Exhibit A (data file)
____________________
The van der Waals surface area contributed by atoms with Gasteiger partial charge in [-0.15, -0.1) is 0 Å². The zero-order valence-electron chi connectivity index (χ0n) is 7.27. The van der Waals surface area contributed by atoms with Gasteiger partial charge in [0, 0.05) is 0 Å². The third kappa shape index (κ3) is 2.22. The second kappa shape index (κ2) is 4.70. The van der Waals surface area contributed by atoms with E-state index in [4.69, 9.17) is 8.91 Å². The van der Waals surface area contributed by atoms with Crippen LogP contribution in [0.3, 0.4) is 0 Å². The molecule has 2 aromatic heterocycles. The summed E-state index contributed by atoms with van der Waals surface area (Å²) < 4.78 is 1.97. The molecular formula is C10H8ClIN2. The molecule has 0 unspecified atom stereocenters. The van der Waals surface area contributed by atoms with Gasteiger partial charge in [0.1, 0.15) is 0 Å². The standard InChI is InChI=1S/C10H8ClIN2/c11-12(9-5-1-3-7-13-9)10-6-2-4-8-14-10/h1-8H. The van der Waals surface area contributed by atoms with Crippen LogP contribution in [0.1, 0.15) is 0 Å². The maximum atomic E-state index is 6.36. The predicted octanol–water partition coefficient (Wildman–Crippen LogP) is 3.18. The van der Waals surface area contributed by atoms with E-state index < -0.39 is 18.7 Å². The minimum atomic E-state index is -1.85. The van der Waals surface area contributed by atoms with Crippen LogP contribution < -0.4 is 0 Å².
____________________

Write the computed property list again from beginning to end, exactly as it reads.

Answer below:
The van der Waals surface area contributed by atoms with Gasteiger partial charge in [-0.15, -0.1) is 0 Å². The zero-order valence-electron chi connectivity index (χ0n) is 7.27. The van der Waals surface area contributed by atoms with Gasteiger partial charge in [0, 0.05) is 0 Å². The third kappa shape index (κ3) is 2.22. The second kappa shape index (κ2) is 4.70. The van der Waals surface area contributed by atoms with E-state index in [4.69, 9.17) is 8.91 Å². The van der Waals surface area contributed by atoms with Crippen LogP contribution in [0.3, 0.4) is 0 Å². The molecule has 2 aromatic heterocycles. The summed E-state index contributed by atoms with van der Waals surface area (Å²) < 4.78 is 1.97. The molecular formula is C10H8ClIN2. The molecule has 0 unspecified atom stereocenters. The van der Waals surface area contributed by atoms with Gasteiger partial charge in [0.1, 0.15) is 0 Å². The standard InChI is InChI=1S/C10H8ClIN2/c11-12(9-5-1-3-7-13-9)10-6-2-4-8-14-10/h1-8H. The van der Waals surface area contributed by atoms with Crippen LogP contribution in [0.1, 0.15) is 0 Å². The maximum atomic E-state index is 6.36. The predicted octanol–water partition coefficient (Wildman–Crippen LogP) is 3.18. The van der Waals surface area contributed by atoms with E-state index < -0.39 is 18.7 Å². The minimum atomic E-state index is -1.85. The van der Waals surface area contributed by atoms with Crippen LogP contribution < -0.4 is 0 Å².